1. POLICY:
    1. EEOC Enforcement Guidance. The EEOC, as the federal agency that administers and enforces Title VII of the Civil Rights Act of 1964, 42 U.S.C. 2000e et seq., issued guidance on the use of arrest and conviction records in employment decisions. This guidance consolidates and updates EEOC’s prior guidance regarding the use of criminal records in employment decisions. EEOC is the lead agency for interpreting Title VII, and OFCCP follows Title VII principles in interpreting Executive Order 11246, as amended. Therefore, EEOC’s guidance will assist contractors in implementing and reviewing their employment practices in compliance with the Executive Order. EEOC’s guidance applies to all employers that have 15 or more employees.

      As described in the Enforcement Guidance, the nondiscrimination principles of Title VII prohibit both “disparate treatment” – intentionally treating members of protected groups differently based on their protected status – and “disparate impact” – the use of policies or practices that are neutral on their face, but have a disproportionate impact on members of protected groups, and are not job-related and consistent with business necessity. Although individuals with criminal history records are not a protected group under the applicable federal laws, antidiscrimination laws may be implicated when criminal records are being considered. For example, studies have shown that employers may treat whites with a criminal record more favorably than similarly-situated African Americans with the same or similar criminal record, which would be a form of disparate treatment. Additionally, OFCCP is aware of job announcements that categorically exclude people who have any kind of conviction or arrest and of contractors that screen out job seekers with criminal records by stating that they will only accept applicants with so-called “clean” criminal records.Due to racial and ethnic disparities reflected in the criminal justice system, these policies or practices will likely have a disparate impact on certain protected groups, in violation of federal law.

According to the Obama Administration, because so many minorities are criminals, it’s actually discrimination to not hire a criminal if they’re a minority.


  1. Sounds kinda racist to me. Oh, wait, Democrats said it, so it can’t be racist. Never mind.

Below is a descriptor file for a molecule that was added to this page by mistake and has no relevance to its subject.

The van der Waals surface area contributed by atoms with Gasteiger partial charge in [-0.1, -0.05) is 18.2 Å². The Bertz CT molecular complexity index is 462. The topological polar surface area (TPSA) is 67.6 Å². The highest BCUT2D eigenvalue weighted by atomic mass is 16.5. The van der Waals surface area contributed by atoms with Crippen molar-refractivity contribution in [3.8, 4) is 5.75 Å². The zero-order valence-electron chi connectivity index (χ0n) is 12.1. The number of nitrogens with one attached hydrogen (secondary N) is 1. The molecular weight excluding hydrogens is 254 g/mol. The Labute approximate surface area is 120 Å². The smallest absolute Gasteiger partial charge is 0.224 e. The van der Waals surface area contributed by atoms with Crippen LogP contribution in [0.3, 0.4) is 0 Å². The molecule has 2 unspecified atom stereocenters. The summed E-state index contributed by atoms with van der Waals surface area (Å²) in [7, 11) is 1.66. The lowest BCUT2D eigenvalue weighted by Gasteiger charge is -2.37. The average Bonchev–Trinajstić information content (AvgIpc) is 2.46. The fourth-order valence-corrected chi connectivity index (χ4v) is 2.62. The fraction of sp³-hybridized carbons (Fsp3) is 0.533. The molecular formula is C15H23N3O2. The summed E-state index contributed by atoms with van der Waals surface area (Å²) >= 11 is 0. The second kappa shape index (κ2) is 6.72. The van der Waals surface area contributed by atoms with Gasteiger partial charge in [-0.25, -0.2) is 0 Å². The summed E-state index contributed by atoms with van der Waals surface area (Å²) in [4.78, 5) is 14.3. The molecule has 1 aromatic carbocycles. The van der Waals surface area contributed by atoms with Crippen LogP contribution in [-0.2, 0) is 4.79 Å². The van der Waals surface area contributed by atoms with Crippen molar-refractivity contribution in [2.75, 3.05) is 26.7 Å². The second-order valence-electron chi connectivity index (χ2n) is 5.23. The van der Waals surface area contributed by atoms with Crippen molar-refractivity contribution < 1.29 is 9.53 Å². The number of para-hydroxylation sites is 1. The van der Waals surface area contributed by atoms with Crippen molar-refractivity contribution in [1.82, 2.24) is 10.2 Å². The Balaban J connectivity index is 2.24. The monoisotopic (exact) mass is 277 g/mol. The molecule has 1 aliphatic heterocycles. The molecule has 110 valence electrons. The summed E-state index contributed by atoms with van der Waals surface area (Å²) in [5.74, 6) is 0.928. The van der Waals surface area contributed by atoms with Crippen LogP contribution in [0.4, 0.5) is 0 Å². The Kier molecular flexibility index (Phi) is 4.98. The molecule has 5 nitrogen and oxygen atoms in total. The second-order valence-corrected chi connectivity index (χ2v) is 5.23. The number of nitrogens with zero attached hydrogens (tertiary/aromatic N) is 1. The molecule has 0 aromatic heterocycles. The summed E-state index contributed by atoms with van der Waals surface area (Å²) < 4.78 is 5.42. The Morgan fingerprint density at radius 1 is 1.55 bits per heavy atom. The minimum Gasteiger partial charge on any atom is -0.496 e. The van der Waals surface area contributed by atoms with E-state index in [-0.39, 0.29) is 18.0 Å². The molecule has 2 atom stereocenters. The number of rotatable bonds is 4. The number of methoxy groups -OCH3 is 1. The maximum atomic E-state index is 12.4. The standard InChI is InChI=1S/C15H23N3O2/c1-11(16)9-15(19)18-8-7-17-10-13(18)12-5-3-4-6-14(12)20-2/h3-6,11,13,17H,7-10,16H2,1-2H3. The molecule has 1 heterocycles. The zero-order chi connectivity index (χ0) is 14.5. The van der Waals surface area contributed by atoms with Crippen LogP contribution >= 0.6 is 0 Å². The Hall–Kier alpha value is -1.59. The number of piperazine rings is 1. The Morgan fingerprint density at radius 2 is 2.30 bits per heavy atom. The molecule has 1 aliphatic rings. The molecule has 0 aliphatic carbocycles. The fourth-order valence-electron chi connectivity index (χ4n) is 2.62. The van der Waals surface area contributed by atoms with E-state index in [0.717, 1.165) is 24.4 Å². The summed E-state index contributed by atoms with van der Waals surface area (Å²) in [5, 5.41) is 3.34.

2. This is asinine. But think about it – they are admitting that a very high percentage of criminals are minorities, so if you don’t want to hire a criminal you by default are not wanting to hire a minority. Newspeak..

  3. I think businesses should be allowed to ask about felonies and some misdemeanors, but a complete criminal background check is unnecessary, in my opinion.

    If you’ve ever been pulled over and didn’t have your license on you, even though you had a valid license, you just got yourself a misdemeanor, at least in Michigan. An employer is going to look at two equally qualified applicants, one of whom with a totally clean background and the other one with a misdemeanor for forgetting his wallet. Which one are they going to hire?

    Businesses aren’t interested in specifics in such cases. They don’t care if you forgot your wallet or punched a nun. All they care about is that you have a criminal record and the other applicant doesn’t.

    So, I don’t support criminal background checks that dig into everything. It should be limited to felonies for most businesses, and misdemeanor theft and assault for specific businesses, like nursing homes.

  4. Regardless of the severity of the crime or charge, an employer should be free to determine his own criteria for hiring without gov’t interference. Yes, that includes even racial, ethnic or gender criteria. It seems to me that there surely exists those employers willing to give an ex-con a shot, or whomever else they feel is best for the position based on criteria important to them, the ones who built the business.